British Photographer Jen Carey is devoted to capturing imagery that features geometric shapes, light, and color. A central theme in her unique work is her use of angles and shadows, yet it’s her tendency to capture her subjects in anomalous poses that makes her work truly stand out. Carey’s work for The Wall Street Journal has been important in her developing her strong visual language. Working with numerous models to create a natural ease in her photographs, Carey’s subjects often display a quiet strength and an intimacy that radiates well beyond the frame. Her contemporary fashion photography has expanded to include collaborations with and commissions by high-profile publications and brands, including British Vogue, Le Monde, Louis Vuitton, and Burberry.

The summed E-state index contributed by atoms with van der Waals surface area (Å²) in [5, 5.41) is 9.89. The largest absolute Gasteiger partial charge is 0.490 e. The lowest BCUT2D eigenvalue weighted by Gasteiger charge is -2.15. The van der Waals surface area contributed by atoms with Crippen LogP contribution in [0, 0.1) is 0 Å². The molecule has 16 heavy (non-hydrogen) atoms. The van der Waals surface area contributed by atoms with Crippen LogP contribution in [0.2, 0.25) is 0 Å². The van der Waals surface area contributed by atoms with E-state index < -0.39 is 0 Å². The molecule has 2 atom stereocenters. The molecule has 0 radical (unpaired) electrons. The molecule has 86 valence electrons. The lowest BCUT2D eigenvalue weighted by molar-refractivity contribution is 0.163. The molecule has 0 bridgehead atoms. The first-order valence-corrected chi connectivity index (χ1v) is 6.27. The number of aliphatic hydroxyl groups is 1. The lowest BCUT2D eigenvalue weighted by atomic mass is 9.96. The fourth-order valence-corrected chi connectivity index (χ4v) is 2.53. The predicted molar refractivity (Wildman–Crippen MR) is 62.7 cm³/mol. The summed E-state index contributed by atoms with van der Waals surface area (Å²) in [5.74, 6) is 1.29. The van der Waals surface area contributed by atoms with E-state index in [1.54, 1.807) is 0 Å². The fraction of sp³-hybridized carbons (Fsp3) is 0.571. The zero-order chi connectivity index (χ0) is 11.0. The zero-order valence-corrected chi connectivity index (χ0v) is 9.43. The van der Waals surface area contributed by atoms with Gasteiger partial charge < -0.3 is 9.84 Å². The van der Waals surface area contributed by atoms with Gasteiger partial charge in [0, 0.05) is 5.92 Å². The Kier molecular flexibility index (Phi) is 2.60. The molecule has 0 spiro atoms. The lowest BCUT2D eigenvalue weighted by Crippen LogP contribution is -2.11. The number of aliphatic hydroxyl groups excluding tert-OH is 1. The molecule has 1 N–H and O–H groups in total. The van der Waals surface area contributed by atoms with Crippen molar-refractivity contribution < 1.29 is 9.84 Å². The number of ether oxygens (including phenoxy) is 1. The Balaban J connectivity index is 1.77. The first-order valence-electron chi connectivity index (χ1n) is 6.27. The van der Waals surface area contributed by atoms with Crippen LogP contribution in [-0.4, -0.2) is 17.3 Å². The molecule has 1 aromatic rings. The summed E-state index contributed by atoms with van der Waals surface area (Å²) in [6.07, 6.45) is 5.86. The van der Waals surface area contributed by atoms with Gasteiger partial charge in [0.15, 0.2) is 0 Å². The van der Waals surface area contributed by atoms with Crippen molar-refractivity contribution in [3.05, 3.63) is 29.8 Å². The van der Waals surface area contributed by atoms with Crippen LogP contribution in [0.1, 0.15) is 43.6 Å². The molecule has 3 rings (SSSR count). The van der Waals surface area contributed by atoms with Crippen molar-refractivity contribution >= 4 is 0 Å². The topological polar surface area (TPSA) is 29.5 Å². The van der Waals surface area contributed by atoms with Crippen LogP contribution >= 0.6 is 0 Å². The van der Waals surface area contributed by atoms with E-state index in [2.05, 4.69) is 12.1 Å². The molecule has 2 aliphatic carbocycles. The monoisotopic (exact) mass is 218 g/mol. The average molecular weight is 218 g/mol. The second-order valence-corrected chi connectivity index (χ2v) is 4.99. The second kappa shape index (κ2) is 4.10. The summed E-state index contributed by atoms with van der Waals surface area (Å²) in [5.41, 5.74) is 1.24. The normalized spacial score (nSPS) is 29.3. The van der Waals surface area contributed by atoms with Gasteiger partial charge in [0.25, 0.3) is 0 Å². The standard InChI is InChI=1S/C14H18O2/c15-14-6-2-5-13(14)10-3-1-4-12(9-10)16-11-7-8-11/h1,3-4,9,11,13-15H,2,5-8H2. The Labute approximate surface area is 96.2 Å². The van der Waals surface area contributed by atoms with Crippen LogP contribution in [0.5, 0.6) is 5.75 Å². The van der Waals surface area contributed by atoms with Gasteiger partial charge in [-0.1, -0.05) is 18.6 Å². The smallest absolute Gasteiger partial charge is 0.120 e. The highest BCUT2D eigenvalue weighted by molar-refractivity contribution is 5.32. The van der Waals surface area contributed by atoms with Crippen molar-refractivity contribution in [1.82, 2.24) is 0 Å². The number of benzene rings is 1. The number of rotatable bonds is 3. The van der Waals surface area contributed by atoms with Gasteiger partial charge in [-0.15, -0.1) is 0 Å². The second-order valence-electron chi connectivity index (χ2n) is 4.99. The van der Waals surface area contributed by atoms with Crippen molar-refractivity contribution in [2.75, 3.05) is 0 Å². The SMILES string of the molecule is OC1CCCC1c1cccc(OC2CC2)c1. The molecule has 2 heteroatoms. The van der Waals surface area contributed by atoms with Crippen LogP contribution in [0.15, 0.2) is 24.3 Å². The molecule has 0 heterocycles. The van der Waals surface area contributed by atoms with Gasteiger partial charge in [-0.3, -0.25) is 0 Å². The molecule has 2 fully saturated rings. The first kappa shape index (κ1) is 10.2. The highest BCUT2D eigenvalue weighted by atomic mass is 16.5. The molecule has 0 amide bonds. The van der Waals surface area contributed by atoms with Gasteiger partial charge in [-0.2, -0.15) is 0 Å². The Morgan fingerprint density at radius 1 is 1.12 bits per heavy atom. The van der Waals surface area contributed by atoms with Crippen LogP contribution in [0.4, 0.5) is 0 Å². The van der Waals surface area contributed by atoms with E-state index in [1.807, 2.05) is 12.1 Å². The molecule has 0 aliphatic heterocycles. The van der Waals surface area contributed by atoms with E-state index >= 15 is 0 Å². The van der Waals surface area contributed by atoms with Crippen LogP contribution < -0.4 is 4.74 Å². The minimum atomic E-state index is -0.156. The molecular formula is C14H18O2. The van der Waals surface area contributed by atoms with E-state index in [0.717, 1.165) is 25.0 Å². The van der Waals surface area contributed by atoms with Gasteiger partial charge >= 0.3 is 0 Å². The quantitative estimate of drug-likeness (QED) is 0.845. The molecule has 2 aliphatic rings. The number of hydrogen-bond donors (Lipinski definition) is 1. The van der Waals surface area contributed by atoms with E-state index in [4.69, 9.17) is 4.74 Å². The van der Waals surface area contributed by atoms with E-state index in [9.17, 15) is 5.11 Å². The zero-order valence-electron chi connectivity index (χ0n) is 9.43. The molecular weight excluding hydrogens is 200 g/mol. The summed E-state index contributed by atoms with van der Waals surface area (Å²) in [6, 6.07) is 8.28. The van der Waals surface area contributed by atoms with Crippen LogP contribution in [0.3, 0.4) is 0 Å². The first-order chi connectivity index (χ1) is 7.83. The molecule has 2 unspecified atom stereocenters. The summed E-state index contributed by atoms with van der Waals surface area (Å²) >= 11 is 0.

Carey’s work presents a shift away from the sea of photographers that define the industry: what makes her work interesting, besides her skilled compositional eye, is the way bodies pose in more haphazard and subtly atypical positions. The selection of images below feature a variety of different moments: some are directed and stylized, yet others are not necessarily what would be considered the traditional ‘final shot’: models carry their dry-cleaned garments, others appear to be waiting around in chairs. Yet for Carey, these in-between moments are pointedly part of her oeuvre. The focus on texture and materiality is equally as important as the picture-perfect portrait—instead of positioning the body at straight angles to champion the garments’ desirability, Carey turns her subjects into objects of art, in celebration of aesthetic difference.